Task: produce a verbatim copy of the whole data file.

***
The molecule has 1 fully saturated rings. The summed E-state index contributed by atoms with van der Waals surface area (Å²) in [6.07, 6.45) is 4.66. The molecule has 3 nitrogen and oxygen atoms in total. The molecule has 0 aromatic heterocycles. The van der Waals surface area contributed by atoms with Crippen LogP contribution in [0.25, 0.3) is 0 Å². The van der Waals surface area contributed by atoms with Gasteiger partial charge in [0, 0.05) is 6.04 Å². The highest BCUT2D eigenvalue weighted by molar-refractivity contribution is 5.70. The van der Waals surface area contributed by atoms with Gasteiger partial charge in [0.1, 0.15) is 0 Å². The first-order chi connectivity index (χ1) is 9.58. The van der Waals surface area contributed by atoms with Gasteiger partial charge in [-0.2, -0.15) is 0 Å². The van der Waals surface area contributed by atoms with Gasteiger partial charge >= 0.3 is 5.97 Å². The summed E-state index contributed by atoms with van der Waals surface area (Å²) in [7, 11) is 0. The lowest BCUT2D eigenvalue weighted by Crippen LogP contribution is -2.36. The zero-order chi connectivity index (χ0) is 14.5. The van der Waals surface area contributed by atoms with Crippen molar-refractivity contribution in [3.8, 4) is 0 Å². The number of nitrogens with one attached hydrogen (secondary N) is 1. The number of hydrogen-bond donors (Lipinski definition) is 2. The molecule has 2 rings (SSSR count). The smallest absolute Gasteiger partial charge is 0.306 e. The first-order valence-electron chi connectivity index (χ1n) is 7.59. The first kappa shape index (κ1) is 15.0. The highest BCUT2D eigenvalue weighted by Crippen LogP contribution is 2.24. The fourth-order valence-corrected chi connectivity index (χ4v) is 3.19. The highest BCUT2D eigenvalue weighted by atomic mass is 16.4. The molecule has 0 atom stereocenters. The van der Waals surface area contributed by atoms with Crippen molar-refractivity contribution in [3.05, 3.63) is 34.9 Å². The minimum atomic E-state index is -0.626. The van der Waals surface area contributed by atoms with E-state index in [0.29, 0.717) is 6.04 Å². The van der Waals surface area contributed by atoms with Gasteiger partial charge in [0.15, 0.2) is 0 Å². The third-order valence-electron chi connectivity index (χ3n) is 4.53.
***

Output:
The molecule has 1 fully saturated rings. The summed E-state index contributed by atoms with van der Waals surface area (Å²) in [6.07, 6.45) is 4.66. The molecule has 3 nitrogen and oxygen atoms in total. The molecule has 0 aromatic heterocycles. The van der Waals surface area contributed by atoms with Crippen LogP contribution in [0.25, 0.3) is 0 Å². The van der Waals surface area contributed by atoms with Gasteiger partial charge in [0, 0.05) is 6.04 Å². The highest BCUT2D eigenvalue weighted by molar-refractivity contribution is 5.70. The van der Waals surface area contributed by atoms with Gasteiger partial charge in [0.1, 0.15) is 0 Å². The first-order chi connectivity index (χ1) is 9.58. The van der Waals surface area contributed by atoms with Gasteiger partial charge in [-0.2, -0.15) is 0 Å². The van der Waals surface area contributed by atoms with Gasteiger partial charge >= 0.3 is 5.97 Å². The summed E-state index contributed by atoms with van der Waals surface area (Å²) in [7, 11) is 0. The lowest BCUT2D eigenvalue weighted by Crippen LogP contribution is -2.36. The zero-order chi connectivity index (χ0) is 14.5. The van der Waals surface area contributed by atoms with Crippen molar-refractivity contribution in [3.8, 4) is 0 Å². The number of nitrogens with one attached hydrogen (secondary N) is 1. The number of hydrogen-bond donors (Lipinski definition) is 2. The molecule has 2 rings (SSSR count). The smallest absolute Gasteiger partial charge is 0.306 e. The first-order valence-electron chi connectivity index (χ1n) is 7.59. The first kappa shape index (κ1) is 15.0. The highest BCUT2D eigenvalue weighted by Crippen LogP contribution is 2.24. The fourth-order valence-corrected chi connectivity index (χ4v) is 3.19. The highest BCUT2D eigenvalue weighted by atomic mass is 16.4. The molecule has 0 atom stereocenters. The van der Waals surface area contributed by atoms with Crippen molar-refractivity contribution in [3.05, 3.63) is 34.9 Å². The minimum atomic E-state index is -0.626. The van der Waals surface area contributed by atoms with E-state index in [0.29, 0.717) is 6.04 Å². The van der Waals surface area contributed by atoms with Gasteiger partial charge in [0.15, 0.2) is 0 Å². The third-order valence-electron chi connectivity index (χ3n) is 4.53.